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Breaking News
posted by NCommander on Wednesday July 12 2017, @09:36PM   Printer-friendly
from the bit-late-to-the-party dept.

We're a bit late to the party, but for those who haven't seen on the Internet, today is a protest day for Net Neutrality, where sites across the internet are disrupting their normal operations to get the word out and get people to send a message. Ars Technica already has a fairly decent summary of who's doing what, and we stand with them and the rest of the Internet.

Due to real life issues, I was late on getting this together, but for the rest of the day, this article will remain on the top of the page and we will be blacking the theme of the site in protest [Technical issues among others precluded our doing so today --martyb].

If you're a US citizen, and want to get the word out, check Battle for the Net, and get the word out. In addition, there are long discussions going on reddit and other sites throughout the internet

Let's get the word out!

~ NCommander

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(1) 2
  • (Score: 2, Interesting) by Anonymous Coward on Wednesday July 12 2017, @07:19PM (6 children)

    by Anonymous Coward on Wednesday July 12 2017, @07:19PM (#538247)

    What we really need is a determination that advertising internet access is an affirmative statement that needs qualification to the extent that providers don't supply that. Right now we have a huge problem with people advertising ALL THE INTERNET when in actual fact they're doing their best to castrate the features.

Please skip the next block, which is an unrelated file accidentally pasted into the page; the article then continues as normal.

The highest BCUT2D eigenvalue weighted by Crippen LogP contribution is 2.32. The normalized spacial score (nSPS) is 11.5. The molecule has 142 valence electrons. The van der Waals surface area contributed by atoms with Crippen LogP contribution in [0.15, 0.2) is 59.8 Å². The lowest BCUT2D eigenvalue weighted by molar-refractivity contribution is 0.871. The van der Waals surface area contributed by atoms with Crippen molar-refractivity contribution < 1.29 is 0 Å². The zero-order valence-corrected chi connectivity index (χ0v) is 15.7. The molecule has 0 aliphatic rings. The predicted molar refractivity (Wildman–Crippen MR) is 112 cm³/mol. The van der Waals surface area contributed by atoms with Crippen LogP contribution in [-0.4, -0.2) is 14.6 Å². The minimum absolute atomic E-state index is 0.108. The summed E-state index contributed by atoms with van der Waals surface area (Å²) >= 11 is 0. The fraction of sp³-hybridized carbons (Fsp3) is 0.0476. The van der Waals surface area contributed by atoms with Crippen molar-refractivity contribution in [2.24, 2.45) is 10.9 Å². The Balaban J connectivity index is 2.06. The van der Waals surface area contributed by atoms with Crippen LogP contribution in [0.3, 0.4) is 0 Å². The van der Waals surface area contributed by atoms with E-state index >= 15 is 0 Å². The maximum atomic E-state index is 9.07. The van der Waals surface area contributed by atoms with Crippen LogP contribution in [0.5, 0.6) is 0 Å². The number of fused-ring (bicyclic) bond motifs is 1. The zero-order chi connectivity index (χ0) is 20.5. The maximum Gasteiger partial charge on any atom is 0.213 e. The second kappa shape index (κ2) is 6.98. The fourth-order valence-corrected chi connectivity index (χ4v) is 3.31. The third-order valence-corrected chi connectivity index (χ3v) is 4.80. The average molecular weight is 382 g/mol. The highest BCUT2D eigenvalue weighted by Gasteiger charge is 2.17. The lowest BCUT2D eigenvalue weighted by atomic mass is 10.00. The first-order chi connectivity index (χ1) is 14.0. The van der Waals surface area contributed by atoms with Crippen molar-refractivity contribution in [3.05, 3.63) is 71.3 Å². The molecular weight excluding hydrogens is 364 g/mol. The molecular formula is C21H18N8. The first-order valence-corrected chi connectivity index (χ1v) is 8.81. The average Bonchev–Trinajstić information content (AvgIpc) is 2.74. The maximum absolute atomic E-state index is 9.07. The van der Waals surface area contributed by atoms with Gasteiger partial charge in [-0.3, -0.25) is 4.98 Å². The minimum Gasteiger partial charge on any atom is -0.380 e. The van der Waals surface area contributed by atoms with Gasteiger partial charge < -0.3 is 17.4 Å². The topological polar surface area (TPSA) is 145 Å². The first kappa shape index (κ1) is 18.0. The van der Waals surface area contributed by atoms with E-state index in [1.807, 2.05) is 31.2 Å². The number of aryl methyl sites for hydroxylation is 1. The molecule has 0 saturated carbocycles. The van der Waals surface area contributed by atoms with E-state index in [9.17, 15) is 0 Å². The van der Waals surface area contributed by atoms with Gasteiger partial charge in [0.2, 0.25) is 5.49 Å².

• (Score: 2) by NCommander on Wednesday July 12 2017, @07:56PM (5 children)

      by NCommander (2) Subscriber Badge <mcasadevall@soylentnews.org> on Wednesday July 12 2017, @07:56PM (#538281) Homepage Journal

      I love the fact that ISPs have managed to claim "Unlimited Access" means "you can use it at any time", vs "unlimited data". I personally agree with this, but let's fight one battle at a time.

      --
      Still always moving
      • (Score: 2, Interesting) by Anonymous Coward on Wednesday July 12 2017, @09:03PM

        by Anonymous Coward on Wednesday July 12 2017, @09:03PM (#538341)

        No, the point goes deeper than that.

        "Internet Access" means that you get access to the whole, unmoderated, unfiltered thing.

        No caps nor exploitative agreements, sure.

        But also:

        * No preferential boosts for given providers or vendors
        * No interference with content
        * Full disclosure of all rules, editing policies and so on ahead of time
        * No unilateral changes in terms without a new contract